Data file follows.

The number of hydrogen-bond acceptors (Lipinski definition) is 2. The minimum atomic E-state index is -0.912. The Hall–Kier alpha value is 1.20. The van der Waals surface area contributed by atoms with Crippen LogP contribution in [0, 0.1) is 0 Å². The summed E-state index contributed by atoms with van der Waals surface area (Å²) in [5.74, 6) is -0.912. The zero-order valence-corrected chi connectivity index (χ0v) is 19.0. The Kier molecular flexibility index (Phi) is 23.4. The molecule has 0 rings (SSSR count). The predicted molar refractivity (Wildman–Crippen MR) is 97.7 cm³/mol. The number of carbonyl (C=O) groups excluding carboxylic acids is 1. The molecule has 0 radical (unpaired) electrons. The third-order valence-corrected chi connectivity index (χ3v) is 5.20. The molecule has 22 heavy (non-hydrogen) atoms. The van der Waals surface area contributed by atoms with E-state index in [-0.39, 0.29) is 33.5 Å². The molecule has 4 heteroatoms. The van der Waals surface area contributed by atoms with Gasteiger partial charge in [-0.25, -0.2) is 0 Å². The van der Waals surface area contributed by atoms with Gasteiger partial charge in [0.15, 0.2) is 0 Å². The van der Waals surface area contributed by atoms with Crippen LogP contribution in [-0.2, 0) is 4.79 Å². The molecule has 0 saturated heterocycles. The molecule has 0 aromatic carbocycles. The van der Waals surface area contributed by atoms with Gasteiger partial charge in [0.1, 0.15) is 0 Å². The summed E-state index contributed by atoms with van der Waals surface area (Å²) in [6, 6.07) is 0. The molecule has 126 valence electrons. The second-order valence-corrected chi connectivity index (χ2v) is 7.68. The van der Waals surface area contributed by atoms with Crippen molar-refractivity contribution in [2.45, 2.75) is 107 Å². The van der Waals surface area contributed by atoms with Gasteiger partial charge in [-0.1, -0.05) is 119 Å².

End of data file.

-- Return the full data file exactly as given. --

The number of hydrogen-bond acceptors (Lipinski definition) is 2. The minimum atomic E-state index is -0.912. The Hall–Kier alpha value is 1.20. The van der Waals surface area contributed by atoms with Crippen LogP contribution in [0, 0.1) is 0 Å². The summed E-state index contributed by atoms with van der Waals surface area (Å²) in [5.74, 6) is -0.912. The zero-order valence-corrected chi connectivity index (χ0v) is 19.0. The Kier molecular flexibility index (Phi) is 23.4. The molecule has 0 rings (SSSR count). The predicted molar refractivity (Wildman–Crippen MR) is 97.7 cm³/mol. The number of carbonyl (C=O) groups excluding carboxylic acids is 1. The molecule has 0 radical (unpaired) electrons. The third-order valence-corrected chi connectivity index (χ3v) is 5.20. The molecule has 22 heavy (non-hydrogen) atoms. The van der Waals surface area contributed by atoms with E-state index in [-0.39, 0.29) is 33.5 Å². The molecule has 4 heteroatoms. The van der Waals surface area contributed by atoms with Gasteiger partial charge in [-0.25, -0.2) is 0 Å². The van der Waals surface area contributed by atoms with Gasteiger partial charge in [0.15, 0.2) is 0 Å². The van der Waals surface area contributed by atoms with Crippen LogP contribution in [-0.2, 0) is 4.79 Å². The molecule has 0 saturated heterocycles. The molecule has 0 aromatic carbocycles. The van der Waals surface area contributed by atoms with Gasteiger partial charge in [0.1, 0.15) is 0 Å². The summed E-state index contributed by atoms with van der Waals surface area (Å²) in [6, 6.07) is 0. The molecule has 126 valence electrons. The second-order valence-corrected chi connectivity index (χ2v) is 7.68. The van der Waals surface area contributed by atoms with Crippen molar-refractivity contribution in [2.45, 2.75) is 107 Å². The van der Waals surface area contributed by atoms with Gasteiger partial charge in [-0.1, -0.05) is 119 Å².